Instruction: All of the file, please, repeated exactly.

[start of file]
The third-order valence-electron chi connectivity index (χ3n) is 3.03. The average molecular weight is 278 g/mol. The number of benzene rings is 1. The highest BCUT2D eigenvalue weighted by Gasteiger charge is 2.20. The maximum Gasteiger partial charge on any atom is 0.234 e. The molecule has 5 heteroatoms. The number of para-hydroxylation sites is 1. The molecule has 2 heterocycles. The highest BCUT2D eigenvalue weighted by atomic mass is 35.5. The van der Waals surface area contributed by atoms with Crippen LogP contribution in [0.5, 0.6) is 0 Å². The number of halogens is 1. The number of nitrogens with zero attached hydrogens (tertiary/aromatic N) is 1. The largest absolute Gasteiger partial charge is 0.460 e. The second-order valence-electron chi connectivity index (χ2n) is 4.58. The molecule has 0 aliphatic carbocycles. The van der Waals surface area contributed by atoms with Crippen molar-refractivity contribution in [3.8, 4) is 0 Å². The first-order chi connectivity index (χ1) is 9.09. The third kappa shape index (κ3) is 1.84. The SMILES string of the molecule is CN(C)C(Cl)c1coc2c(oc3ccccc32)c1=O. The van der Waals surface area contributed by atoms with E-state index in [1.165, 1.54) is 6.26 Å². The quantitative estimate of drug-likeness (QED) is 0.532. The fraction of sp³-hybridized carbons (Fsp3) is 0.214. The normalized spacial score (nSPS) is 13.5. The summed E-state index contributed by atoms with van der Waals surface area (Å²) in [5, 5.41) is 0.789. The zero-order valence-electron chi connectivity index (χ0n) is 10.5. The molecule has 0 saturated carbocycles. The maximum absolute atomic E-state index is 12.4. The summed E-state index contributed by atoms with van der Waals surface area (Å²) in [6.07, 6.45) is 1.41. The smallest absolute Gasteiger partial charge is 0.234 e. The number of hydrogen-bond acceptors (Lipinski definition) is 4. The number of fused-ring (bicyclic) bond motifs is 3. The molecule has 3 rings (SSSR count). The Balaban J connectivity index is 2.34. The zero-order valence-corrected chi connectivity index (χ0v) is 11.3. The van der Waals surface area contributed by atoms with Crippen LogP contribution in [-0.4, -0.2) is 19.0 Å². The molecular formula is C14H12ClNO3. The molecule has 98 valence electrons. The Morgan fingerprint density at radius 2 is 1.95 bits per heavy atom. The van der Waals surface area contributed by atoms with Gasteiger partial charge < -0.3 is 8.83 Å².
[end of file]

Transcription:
The third-order valence-electron chi connectivity index (χ3n) is 3.03. The average molecular weight is 278 g/mol. The number of benzene rings is 1. The highest BCUT2D eigenvalue weighted by Gasteiger charge is 2.20. The maximum Gasteiger partial charge on any atom is 0.234 e. The molecule has 5 heteroatoms. The number of para-hydroxylation sites is 1. The molecule has 2 heterocycles. The highest BCUT2D eigenvalue weighted by atomic mass is 35.5. The van der Waals surface area contributed by atoms with Crippen LogP contribution in [0.5, 0.6) is 0 Å². The number of halogens is 1. The number of nitrogens with zero attached hydrogens (tertiary/aromatic N) is 1. The largest absolute Gasteiger partial charge is 0.460 e. The second-order valence-electron chi connectivity index (χ2n) is 4.58. The molecule has 0 aliphatic carbocycles. The van der Waals surface area contributed by atoms with Crippen molar-refractivity contribution in [3.8, 4) is 0 Å². The first-order chi connectivity index (χ1) is 9.09. The third kappa shape index (κ3) is 1.84. The SMILES string of the molecule is CN(C)C(Cl)c1coc2c(oc3ccccc32)c1=O. The van der Waals surface area contributed by atoms with E-state index in [1.165, 1.54) is 6.26 Å². The quantitative estimate of drug-likeness (QED) is 0.532. The fraction of sp³-hybridized carbons (Fsp3) is 0.214. The normalized spacial score (nSPS) is 13.5. The summed E-state index contributed by atoms with van der Waals surface area (Å²) in [5, 5.41) is 0.789. The zero-order valence-electron chi connectivity index (χ0n) is 10.5. The molecule has 0 saturated carbocycles. The maximum absolute atomic E-state index is 12.4. The summed E-state index contributed by atoms with van der Waals surface area (Å²) in [6.07, 6.45) is 1.41. The smallest absolute Gasteiger partial charge is 0.234 e. The number of hydrogen-bond acceptors (Lipinski definition) is 4. The number of fused-ring (bicyclic) bond motifs is 3. The molecule has 3 rings (SSSR count). The Balaban J connectivity index is 2.34. The zero-order valence-corrected chi connectivity index (χ0v) is 11.3. The van der Waals surface area contributed by atoms with Crippen LogP contribution in [-0.4, -0.2) is 19.0 Å². The molecular formula is C14H12ClNO3. The molecule has 98 valence electrons. The Morgan fingerprint density at radius 2 is 1.95 bits per heavy atom. The van der Waals surface area contributed by atoms with Gasteiger partial charge < -0.3 is 8.83 Å².